Hollande towards euthanasiaby Valentina Ascione - 2012.08.01
Is death only an inescapable event, or also a right? That is one of the big questions governments are often and often called to face with. In France, the debate on euthanasia has been going on for years, but it made a comeback a few weeks ago, when the new French President announced a reform of palliative treatment.
During his election campaign, Hollande had promised to the terminally ill over 18, or in advanced stage of incurable disease, the possibility to ask medical assistance to end their life decently. Easier said than done, underline the French press, highlighting how Hollande positions appear less clear now than during the days of his campaign.
It seems, however, that the Socialist leader intends to remain faithful to his commitments. In the last few days, he gave mandate to Didier Sicard – National Ethics Committee President in the period 1999-2008 – to explore the latest stages of life.
Sicard and his work team will have to study how to assist the patient in his difficult path towards death, to evaluate palliative care and, if necessary, to define measures meant to improve the enforced legislation: the Leonetti Law, which allows to avoid therapeutic obstinacy since 2005.
Before understanding if and how French legislation will change on this matter, we know for sure that euthanasia was legalized ten years ago in half Europe.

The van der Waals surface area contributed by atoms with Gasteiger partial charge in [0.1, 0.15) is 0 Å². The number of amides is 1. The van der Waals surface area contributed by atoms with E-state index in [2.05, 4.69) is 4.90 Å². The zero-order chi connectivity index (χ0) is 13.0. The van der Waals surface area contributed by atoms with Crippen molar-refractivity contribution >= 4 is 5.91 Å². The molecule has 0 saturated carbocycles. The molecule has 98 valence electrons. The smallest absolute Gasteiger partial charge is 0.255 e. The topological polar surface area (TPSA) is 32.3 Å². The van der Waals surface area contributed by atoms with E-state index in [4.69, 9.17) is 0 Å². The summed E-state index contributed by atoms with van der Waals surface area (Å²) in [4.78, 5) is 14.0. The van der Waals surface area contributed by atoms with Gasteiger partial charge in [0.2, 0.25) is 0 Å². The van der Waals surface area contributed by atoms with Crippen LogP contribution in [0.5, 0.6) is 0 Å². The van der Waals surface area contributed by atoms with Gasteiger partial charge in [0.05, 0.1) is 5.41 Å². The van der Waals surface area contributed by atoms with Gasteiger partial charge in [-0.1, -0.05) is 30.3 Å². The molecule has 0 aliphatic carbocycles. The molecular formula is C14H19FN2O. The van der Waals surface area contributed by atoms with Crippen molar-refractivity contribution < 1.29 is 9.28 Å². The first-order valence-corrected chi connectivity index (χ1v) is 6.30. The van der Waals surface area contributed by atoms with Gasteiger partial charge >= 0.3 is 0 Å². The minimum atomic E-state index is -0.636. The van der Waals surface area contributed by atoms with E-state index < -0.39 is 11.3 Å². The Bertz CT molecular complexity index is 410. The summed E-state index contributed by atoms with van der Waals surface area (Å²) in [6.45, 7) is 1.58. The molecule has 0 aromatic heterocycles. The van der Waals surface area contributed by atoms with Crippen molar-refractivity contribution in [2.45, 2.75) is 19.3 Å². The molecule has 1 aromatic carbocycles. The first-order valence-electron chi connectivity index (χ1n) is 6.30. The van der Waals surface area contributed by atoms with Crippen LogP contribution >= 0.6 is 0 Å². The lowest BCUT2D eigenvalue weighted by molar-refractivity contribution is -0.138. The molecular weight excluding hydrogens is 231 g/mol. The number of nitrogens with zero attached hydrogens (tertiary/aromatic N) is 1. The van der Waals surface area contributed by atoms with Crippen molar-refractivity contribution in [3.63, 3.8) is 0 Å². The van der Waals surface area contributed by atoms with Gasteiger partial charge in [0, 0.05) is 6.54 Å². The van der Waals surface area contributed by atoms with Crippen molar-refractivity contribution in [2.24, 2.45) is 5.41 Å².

The first country to recognize direct euthanasia was the Netherlands in 2002, followed by Belgium. And, then, with more or less restrictive laws – by Luxembourg, Switzerland and Great Britain, where the interruption of treatment for some disease is authorized since 2002 and the notion of assisted suicide “motivated by compassion”. Sweden legalized passive euthanasia (interruption of life-sustaining treatment) in 2010, accepted on patient demand in Germany and Austria too.
In other countries, such as Denmark, Norway, Tcheck Republic and Spain, the patient can refuse treatment, while in Portugal euthanasia is forbidden, but an ethical committee can authorize treatment interruption in particularly serious cases. Euthanasia is instead an offence in Italy, Bosnia, Croatia, Greece, Ireland, Poland, Romania and Serbia.
According to figures from the Royal Dutch Medical Association, 4 thousand people every year were helped to die since 2002, but euthanasia legalisation in the Netherlands did not translate into a boom of assisted suicide. And this confirms that what is a right for everybody is not an obligation for nobody.
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